Friday, November 14, 2008

No New Coal Fired Power Plants.

From;Bruce Nilles, Sierra Club.

We've stopped virtually all new coal plants dead in their tracks

Environmentalists have long known that when it comes to climate change, coal will be a dealbreaker. The carbon-intensive fossil fuel provides nearly half of the United States' electricity, and is responsible for some 30% of the country's greenhouse gas emissions. That's just due to the coal plants already operating — as the U.S. looks to expand its energy supply to meet rising demand in the future, over 100 coal plants are in various stages of development around the country. If those plants are built without the means to capture and sequester underground the carbon they emit — and it's far from clear that such technology will be commercially viable in the near-term — our ambitious goals to reduce greenhouse gas emissions and avert climate change will be meaningless.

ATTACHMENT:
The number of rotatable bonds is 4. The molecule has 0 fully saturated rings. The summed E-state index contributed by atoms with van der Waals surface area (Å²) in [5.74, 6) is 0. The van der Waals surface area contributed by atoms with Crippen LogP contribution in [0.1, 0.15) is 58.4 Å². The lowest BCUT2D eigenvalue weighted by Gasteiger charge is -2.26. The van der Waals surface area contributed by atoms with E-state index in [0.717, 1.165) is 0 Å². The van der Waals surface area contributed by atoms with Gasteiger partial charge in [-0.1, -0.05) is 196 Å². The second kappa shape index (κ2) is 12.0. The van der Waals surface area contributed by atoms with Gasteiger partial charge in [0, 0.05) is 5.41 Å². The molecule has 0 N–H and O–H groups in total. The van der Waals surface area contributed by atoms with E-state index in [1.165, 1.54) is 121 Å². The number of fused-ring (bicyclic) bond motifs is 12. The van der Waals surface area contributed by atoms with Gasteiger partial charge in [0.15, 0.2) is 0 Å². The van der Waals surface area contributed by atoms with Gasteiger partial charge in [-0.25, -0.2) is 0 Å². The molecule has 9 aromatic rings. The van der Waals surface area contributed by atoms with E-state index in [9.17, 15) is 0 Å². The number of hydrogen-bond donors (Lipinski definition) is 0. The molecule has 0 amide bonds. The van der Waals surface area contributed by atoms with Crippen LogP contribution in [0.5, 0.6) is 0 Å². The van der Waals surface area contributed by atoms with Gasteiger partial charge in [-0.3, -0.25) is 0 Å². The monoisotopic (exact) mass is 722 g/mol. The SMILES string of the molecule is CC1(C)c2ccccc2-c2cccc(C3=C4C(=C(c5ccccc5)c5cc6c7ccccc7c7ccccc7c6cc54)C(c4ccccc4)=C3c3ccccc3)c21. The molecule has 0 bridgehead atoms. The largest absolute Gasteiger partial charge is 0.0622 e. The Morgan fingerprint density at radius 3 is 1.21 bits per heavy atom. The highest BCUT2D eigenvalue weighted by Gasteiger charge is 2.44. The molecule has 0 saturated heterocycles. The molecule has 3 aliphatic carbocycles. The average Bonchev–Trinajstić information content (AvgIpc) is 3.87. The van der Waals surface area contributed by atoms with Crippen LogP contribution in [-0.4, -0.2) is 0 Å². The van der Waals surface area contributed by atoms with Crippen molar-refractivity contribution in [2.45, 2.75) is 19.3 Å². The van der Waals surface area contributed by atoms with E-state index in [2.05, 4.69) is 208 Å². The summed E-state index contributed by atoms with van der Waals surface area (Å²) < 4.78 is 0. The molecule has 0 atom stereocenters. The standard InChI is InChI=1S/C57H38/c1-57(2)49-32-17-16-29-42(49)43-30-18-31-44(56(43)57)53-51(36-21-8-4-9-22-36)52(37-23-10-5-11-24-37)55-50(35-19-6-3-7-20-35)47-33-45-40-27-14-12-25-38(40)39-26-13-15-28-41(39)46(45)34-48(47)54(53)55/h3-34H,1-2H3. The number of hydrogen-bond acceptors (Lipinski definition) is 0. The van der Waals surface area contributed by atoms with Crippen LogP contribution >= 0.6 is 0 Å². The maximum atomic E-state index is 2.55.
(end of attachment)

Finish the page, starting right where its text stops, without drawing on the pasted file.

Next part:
That's why a decision issued on Thursday by the Environmental Protection Agency's (EPA) Environmental Appeals Board is so important. Responding to a lawsuit filed by the Sierra Club over a new coal plant being build on American Indian reservation land in Utah, the board ruled that the EPA has no valid reason to refuse to regulate the CO2 emissions that come from new coal-powered plants. The decision pointed to a May 2007 ruling by the Supreme Court that recognized CO2, the main cause of climate change, is indeed a pollutant under the federal Clean Air Act and therefore needs to be regulated by the EPA. In the months since that landmark decision, the EPA — with the support of the Bush Administration — has doggedly refuse to regulate CO2, much to the dismay of environmentalists. The board's decision will force the EPA to consider CO2 when issuing permits for new power plants, potentially making it — at least in the short-term — all but impossible to certify new coal power plants. That's because the EPA will need to reconfigure its rules on dealing with CO2, which is found in greater concentrations in coal than any other fossil fuel, that force plants in the permitting process to be reevaluated, delaying them for months or longer. "In a nutshell it sends [new plants ]back to the drawing board to address their CO2 emissions," says Bruce Nilles, director of the Sierra Club's National Clean Coal campaign. "In the short term it freezes the coal industry in its tracks."

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